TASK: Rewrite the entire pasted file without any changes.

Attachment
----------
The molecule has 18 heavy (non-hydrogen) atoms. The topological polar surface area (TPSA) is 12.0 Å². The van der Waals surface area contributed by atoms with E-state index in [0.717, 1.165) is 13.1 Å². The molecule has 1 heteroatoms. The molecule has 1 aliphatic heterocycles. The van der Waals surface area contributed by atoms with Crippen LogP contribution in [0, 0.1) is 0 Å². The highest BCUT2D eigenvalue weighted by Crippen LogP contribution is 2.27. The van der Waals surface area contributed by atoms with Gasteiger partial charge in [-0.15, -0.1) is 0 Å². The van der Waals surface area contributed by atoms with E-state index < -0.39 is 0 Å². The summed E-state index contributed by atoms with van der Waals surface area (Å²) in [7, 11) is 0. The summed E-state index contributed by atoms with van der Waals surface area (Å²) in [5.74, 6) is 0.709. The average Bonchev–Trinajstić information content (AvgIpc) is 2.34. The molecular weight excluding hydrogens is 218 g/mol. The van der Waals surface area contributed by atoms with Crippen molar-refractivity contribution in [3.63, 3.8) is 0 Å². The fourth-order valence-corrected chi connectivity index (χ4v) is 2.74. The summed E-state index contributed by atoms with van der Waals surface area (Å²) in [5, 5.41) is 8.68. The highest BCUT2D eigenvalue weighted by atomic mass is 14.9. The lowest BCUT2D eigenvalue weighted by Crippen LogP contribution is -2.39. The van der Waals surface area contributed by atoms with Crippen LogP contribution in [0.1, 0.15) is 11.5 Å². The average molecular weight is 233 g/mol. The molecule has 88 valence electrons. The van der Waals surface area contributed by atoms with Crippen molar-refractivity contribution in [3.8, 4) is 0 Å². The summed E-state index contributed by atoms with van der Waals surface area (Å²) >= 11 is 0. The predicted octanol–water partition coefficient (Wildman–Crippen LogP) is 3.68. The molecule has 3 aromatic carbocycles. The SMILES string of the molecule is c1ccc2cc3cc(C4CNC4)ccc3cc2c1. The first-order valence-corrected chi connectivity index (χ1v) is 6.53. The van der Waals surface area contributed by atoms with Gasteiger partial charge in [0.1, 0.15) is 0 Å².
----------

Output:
The molecule has 18 heavy (non-hydrogen) atoms. The topological polar surface area (TPSA) is 12.0 Å². The van der Waals surface area contributed by atoms with E-state index in [0.717, 1.165) is 13.1 Å². The molecule has 1 heteroatoms. The molecule has 1 aliphatic heterocycles. The van der Waals surface area contributed by atoms with Crippen LogP contribution in [0, 0.1) is 0 Å². The highest BCUT2D eigenvalue weighted by Crippen LogP contribution is 2.27. The van der Waals surface area contributed by atoms with Gasteiger partial charge in [-0.15, -0.1) is 0 Å². The van der Waals surface area contributed by atoms with E-state index < -0.39 is 0 Å². The summed E-state index contributed by atoms with van der Waals surface area (Å²) in [7, 11) is 0. The summed E-state index contributed by atoms with van der Waals surface area (Å²) in [5.74, 6) is 0.709. The average Bonchev–Trinajstić information content (AvgIpc) is 2.34. The molecular weight excluding hydrogens is 218 g/mol. The van der Waals surface area contributed by atoms with Crippen molar-refractivity contribution in [3.63, 3.8) is 0 Å². The fourth-order valence-corrected chi connectivity index (χ4v) is 2.74. The summed E-state index contributed by atoms with van der Waals surface area (Å²) in [5, 5.41) is 8.68. The highest BCUT2D eigenvalue weighted by atomic mass is 14.9. The lowest BCUT2D eigenvalue weighted by Crippen LogP contribution is -2.39. The van der Waals surface area contributed by atoms with Crippen LogP contribution in [0.1, 0.15) is 11.5 Å². The average molecular weight is 233 g/mol. The molecule has 88 valence electrons. The van der Waals surface area contributed by atoms with Crippen molar-refractivity contribution in [3.8, 4) is 0 Å². The summed E-state index contributed by atoms with van der Waals surface area (Å²) >= 11 is 0. The predicted octanol–water partition coefficient (Wildman–Crippen LogP) is 3.68. The molecule has 3 aromatic carbocycles. The SMILES string of the molecule is c1ccc2cc3cc(C4CNC4)ccc3cc2c1. The first-order valence-corrected chi connectivity index (χ1v) is 6.53. The van der Waals surface area contributed by atoms with Gasteiger partial charge in [0.1, 0.15) is 0 Å².